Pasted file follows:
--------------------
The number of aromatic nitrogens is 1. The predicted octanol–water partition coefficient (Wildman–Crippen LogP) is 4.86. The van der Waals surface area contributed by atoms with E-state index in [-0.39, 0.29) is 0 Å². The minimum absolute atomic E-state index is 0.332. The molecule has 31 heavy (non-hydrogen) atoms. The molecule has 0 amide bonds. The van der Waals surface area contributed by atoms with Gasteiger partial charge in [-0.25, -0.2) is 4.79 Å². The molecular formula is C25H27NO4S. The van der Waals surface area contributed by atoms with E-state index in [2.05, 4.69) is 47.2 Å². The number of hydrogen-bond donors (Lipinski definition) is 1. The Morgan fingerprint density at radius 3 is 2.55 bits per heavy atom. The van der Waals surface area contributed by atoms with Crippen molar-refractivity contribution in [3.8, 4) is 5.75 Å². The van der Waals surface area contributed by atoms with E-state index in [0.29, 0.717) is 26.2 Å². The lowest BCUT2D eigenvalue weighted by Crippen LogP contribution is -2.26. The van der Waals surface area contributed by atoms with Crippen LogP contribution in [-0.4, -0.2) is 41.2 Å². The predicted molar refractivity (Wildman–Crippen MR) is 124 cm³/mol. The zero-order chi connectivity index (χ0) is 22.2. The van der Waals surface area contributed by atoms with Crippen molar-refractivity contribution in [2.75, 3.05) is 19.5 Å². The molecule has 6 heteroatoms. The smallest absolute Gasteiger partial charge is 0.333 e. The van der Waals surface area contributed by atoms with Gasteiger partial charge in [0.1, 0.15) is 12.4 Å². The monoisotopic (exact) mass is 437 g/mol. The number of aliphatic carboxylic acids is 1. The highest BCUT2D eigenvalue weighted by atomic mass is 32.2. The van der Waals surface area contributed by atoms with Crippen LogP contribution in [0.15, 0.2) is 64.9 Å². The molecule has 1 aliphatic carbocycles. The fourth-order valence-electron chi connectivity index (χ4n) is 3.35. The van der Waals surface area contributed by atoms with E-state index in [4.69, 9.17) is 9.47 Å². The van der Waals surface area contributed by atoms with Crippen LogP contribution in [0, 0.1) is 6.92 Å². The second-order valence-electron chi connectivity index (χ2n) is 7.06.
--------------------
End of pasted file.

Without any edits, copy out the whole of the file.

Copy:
The number of aromatic nitrogens is 1. The predicted octanol–water partition coefficient (Wildman–Crippen LogP) is 4.86. The van der Waals surface area contributed by atoms with E-state index in [-0.39, 0.29) is 0 Å². The minimum absolute atomic E-state index is 0.332. The molecule has 31 heavy (non-hydrogen) atoms. The molecule has 0 amide bonds. The van der Waals surface area contributed by atoms with Gasteiger partial charge in [-0.25, -0.2) is 4.79 Å². The molecular formula is C25H27NO4S. The van der Waals surface area contributed by atoms with E-state index in [2.05, 4.69) is 47.2 Å². The number of hydrogen-bond donors (Lipinski definition) is 1. The Morgan fingerprint density at radius 3 is 2.55 bits per heavy atom. The van der Waals surface area contributed by atoms with Crippen molar-refractivity contribution in [3.8, 4) is 5.75 Å². The van der Waals surface area contributed by atoms with E-state index in [0.29, 0.717) is 26.2 Å². The lowest BCUT2D eigenvalue weighted by Crippen LogP contribution is -2.26. The van der Waals surface area contributed by atoms with Crippen LogP contribution in [-0.4, -0.2) is 41.2 Å². The predicted molar refractivity (Wildman–Crippen MR) is 124 cm³/mol. The zero-order chi connectivity index (χ0) is 22.2. The van der Waals surface area contributed by atoms with Crippen molar-refractivity contribution in [2.75, 3.05) is 19.5 Å². The molecule has 6 heteroatoms. The smallest absolute Gasteiger partial charge is 0.333 e. The van der Waals surface area contributed by atoms with Gasteiger partial charge in [0.1, 0.15) is 12.4 Å². The monoisotopic (exact) mass is 437 g/mol. The number of aliphatic carboxylic acids is 1. The highest BCUT2D eigenvalue weighted by atomic mass is 32.2. The van der Waals surface area contributed by atoms with Crippen LogP contribution in [0.15, 0.2) is 64.9 Å². The molecule has 1 aliphatic carbocycles. The fourth-order valence-electron chi connectivity index (χ4n) is 3.35. The van der Waals surface area contributed by atoms with E-state index in [4.69, 9.17) is 9.47 Å². The van der Waals surface area contributed by atoms with Crippen LogP contribution in [0, 0.1) is 6.92 Å². The second-order valence-electron chi connectivity index (χ2n) is 7.06.